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technology-addiction

Technology Addiction

How to escape it

When you work in the digital sphere, it’s impossible to be completely immune to technology addiction on the job. Whether it’s the little red unread-message buttons glowing at you from your desktop while you’re trying to focus, or the insatiable urge to pull-to-refresh your phone the minute a meeting gets boring, the tools we use in the workplace are designed to be just as addictive as the apps, sites and social media we use in our free time. And because so many of us use our phones in a bring-your-own-device work capacity, the lines get even blurrier: 28% of adults now say they are almost-constantly online (and among those with college degrees, that number jumps to 36%).
Let’s take a look at the state of technology addiction today, the latest solutions, and how you can help build technology addiction awareness and help your teammates break the cycle.

What is Technology Addiction?

Let’s be clear that that itch you need to scratch when you tab over to Slack in the middle of a dull work project isn’t a personal weakness. We’re all grappling with some level of technology addiction because the apps, websites and social media we use are designed to be addictive—so addictive, in fact, that lawmakers are now trying to curb social media features that ensnare us, such as infinite scrolls and YouTube videos that endlessly autoplay.
Unlike other addictive substances like drugs or alcohol, we can’t realistically escape technology forever. (How would we work?) That said, some experts feel that giving yourself a carefully-planned break from your screens can help your brain reset itself.

Apps for technology addiction

If you want a solution to your phone attachment that, well, you can use on your phone, Google has developed a series of “digital wellbeing experiments” designed to help you recalibrate yourself.
  • Paper Phone doesn’t let you text or take selfies—or make phone calls, for that matter. It’s just a piece of paper customized with essential information from your phone—addresses, maps, phone numbers, maybe a crossword puzzle or sudoku thrown in for fun—that lets you step away from your actual phone for the day. (Sort of like a dayplanner, if anyone used those anymore.)
  • Lock Clock is a wallpaper that tells you (or perhaps guilts you), in giant numbers, how many times you’ve unlocked your phone today.
  • Desert Island only surfaces whatever you deem are “essential” apps, while Morph shifts which apps surface depending on your activity (no work emails during your daily run, for example).
  • Post Box, perhaps the most reasonable of the bunch, holds all your notifications until you’re ready to deal with them, presenting them to you in a neatly-organized format.
While these apps are still in the experimental stage, Google also has general tips about how you can modify your current Android apps to make them chill out and give your brain a rest.

Digital detox retreats

For the tech elite who have the cash to enlist some help, digital detox retreats, events and trips offer a forced separation from their devices while keeping them entertained.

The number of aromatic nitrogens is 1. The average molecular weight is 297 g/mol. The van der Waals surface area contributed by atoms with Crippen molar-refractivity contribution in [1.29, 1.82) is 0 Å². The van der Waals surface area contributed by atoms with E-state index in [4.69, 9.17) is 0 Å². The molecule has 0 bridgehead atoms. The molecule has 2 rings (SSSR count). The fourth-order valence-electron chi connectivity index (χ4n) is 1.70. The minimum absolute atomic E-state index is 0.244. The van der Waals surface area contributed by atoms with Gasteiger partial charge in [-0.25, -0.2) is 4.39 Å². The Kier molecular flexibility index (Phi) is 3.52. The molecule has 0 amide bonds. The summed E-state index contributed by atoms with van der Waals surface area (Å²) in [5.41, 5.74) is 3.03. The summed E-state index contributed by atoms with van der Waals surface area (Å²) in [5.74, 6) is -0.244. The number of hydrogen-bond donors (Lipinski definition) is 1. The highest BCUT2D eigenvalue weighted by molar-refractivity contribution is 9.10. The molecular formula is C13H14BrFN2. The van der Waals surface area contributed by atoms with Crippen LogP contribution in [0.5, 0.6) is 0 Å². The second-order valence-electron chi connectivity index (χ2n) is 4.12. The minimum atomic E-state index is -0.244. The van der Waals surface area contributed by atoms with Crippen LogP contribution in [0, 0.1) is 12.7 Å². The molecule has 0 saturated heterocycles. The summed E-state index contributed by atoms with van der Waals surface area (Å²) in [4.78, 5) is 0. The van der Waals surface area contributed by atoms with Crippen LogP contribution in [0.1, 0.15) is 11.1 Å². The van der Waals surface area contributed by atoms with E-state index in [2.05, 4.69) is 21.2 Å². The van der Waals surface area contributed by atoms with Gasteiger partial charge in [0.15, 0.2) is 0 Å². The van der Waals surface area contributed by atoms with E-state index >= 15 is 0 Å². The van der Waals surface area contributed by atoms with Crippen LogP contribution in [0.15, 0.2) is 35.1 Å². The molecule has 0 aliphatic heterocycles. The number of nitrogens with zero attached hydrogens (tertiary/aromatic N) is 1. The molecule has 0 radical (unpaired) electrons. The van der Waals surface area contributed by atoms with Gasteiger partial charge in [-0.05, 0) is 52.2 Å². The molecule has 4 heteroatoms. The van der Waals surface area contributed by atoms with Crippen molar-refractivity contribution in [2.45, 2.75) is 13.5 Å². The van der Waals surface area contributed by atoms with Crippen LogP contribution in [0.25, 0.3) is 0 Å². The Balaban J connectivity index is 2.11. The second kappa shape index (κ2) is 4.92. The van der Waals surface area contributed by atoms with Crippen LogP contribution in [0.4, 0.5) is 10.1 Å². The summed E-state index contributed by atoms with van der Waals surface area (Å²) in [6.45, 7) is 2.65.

• The QT hotel chain in Australia offers a “Power Down” package where guests surrender their phones to hotel staff while engaging in spa treatments, yoga, and access to a “Wellness Guru” that helps them avoid “nomophobia” (the fear of being without your phone).
  • Camp Grounded is an annual off-the-grid getaway that offers summer camp-themed kitsch (yes, there are singalongs and canoeing) as well as analog activities like film photography and old-timey typewriter classes. There’s already a waitlist for the next event in May.
  • Silicon Valley’s latest wellness trend takes digital detoxes to the next level with so-called dopamine fasting. By taking a 72-hour break from screens (as well as other, real-world dopamine stimulants like delicious food and exercise) the brain’s rewards system gets a reset, allowing you to reconnect with your screen in a healthier way. While the science behind this is pretty questionable, it is true that forcing yourself to not give into a conditioned response (such as grabbing your phone when you’re bored or uncomfortable) for a period of time does help weaken that conditioning in the long run.

Technology addiction at work

Yes, tech jobs require a lot of screen time. But managing your tech use at work allows you to increase your attention span and be more productive, too. Here are a few things you can do:
  • Schedule phone-free meetings. After you call in remote workers on your Elite Slice for Meeting Rooms, keep the room free of mobile devices. (Some experts recommend laptop-free meetings too, but that’s not really realistic in the tech field.)
  • Encourage screen-free breaks. Research has shown that the most productive way to work is for a 52-minute stretch followed by a 17-minute break. Yes, that ping-pong game or walk to the corner coffee shop really does help you get your work done.
  • Turn off chat and email across the company for an hour every week. You might be surprised how popular these “power hours” are and how much they help employees regain their focus.
  • Remove out-of-hours access to chat and email. This is a major step that requires buy-in from the CEO on down. But if you can manage it, even for a couple nights a week, your team will appreciate the work-life balance it offers.
There’s no better way to digitally detox than reviewing your ideas on paper. Let us help you choose the perfect HP Business Printer for your team.
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